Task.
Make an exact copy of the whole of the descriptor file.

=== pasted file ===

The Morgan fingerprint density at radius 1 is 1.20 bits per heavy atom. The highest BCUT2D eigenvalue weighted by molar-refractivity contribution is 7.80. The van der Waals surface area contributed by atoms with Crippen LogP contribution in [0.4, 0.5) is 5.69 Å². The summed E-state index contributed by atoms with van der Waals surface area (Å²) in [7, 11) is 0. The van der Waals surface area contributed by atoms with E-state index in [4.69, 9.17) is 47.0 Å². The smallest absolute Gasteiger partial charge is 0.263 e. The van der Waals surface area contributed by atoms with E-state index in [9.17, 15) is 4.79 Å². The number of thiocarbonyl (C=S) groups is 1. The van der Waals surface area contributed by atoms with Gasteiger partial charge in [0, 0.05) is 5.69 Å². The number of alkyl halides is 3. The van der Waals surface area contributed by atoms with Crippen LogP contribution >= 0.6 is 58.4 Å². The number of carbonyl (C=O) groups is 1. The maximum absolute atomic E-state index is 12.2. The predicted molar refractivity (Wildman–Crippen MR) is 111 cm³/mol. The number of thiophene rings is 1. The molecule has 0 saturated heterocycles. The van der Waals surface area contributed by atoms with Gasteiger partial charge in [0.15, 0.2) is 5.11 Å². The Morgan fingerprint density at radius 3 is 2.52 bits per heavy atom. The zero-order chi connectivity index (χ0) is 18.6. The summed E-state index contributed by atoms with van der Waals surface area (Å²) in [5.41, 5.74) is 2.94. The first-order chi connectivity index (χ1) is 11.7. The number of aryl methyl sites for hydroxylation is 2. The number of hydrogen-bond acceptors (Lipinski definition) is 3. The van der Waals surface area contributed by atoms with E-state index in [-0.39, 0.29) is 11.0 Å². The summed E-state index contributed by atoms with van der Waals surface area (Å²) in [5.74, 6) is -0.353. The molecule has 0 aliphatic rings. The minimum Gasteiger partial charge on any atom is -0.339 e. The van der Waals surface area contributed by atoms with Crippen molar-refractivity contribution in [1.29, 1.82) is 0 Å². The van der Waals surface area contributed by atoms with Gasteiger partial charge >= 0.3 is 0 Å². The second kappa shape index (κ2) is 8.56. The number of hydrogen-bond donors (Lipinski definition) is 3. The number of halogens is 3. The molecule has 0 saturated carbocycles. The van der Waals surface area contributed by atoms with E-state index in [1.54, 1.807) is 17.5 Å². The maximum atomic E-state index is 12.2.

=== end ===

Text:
The Morgan fingerprint density at radius 1 is 1.20 bits per heavy atom. The highest BCUT2D eigenvalue weighted by molar-refractivity contribution is 7.80. The van der Waals surface area contributed by atoms with Crippen LogP contribution in [0.4, 0.5) is 5.69 Å². The summed E-state index contributed by atoms with van der Waals surface area (Å²) in [7, 11) is 0. The van der Waals surface area contributed by atoms with E-state index in [4.69, 9.17) is 47.0 Å². The smallest absolute Gasteiger partial charge is 0.263 e. The van der Waals surface area contributed by atoms with E-state index in [9.17, 15) is 4.79 Å². The number of thiocarbonyl (C=S) groups is 1. The van der Waals surface area contributed by atoms with Gasteiger partial charge in [0, 0.05) is 5.69 Å². The number of alkyl halides is 3. The van der Waals surface area contributed by atoms with Crippen LogP contribution >= 0.6 is 58.4 Å². The number of carbonyl (C=O) groups is 1. The maximum absolute atomic E-state index is 12.2. The predicted molar refractivity (Wildman–Crippen MR) is 111 cm³/mol. The number of thiophene rings is 1. The molecule has 0 saturated heterocycles. The van der Waals surface area contributed by atoms with Gasteiger partial charge in [0.15, 0.2) is 5.11 Å². The Morgan fingerprint density at radius 3 is 2.52 bits per heavy atom. The zero-order chi connectivity index (χ0) is 18.6. The summed E-state index contributed by atoms with van der Waals surface area (Å²) in [5.41, 5.74) is 2.94. The first-order chi connectivity index (χ1) is 11.7. The number of aryl methyl sites for hydroxylation is 2. The number of hydrogen-bond acceptors (Lipinski definition) is 3. The van der Waals surface area contributed by atoms with E-state index in [-0.39, 0.29) is 11.0 Å². The summed E-state index contributed by atoms with van der Waals surface area (Å²) in [5.74, 6) is -0.353. The molecule has 0 aliphatic rings. The minimum Gasteiger partial charge on any atom is -0.339 e. The van der Waals surface area contributed by atoms with Crippen molar-refractivity contribution in [1.29, 1.82) is 0 Å². The van der Waals surface area contributed by atoms with Gasteiger partial charge >= 0.3 is 0 Å². The second kappa shape index (κ2) is 8.56. The number of hydrogen-bond donors (Lipinski definition) is 3. The number of halogens is 3. The molecule has 0 saturated carbocycles. The van der Waals surface area contributed by atoms with E-state index in [1.54, 1.807) is 17.5 Å². The maximum atomic E-state index is 12.2.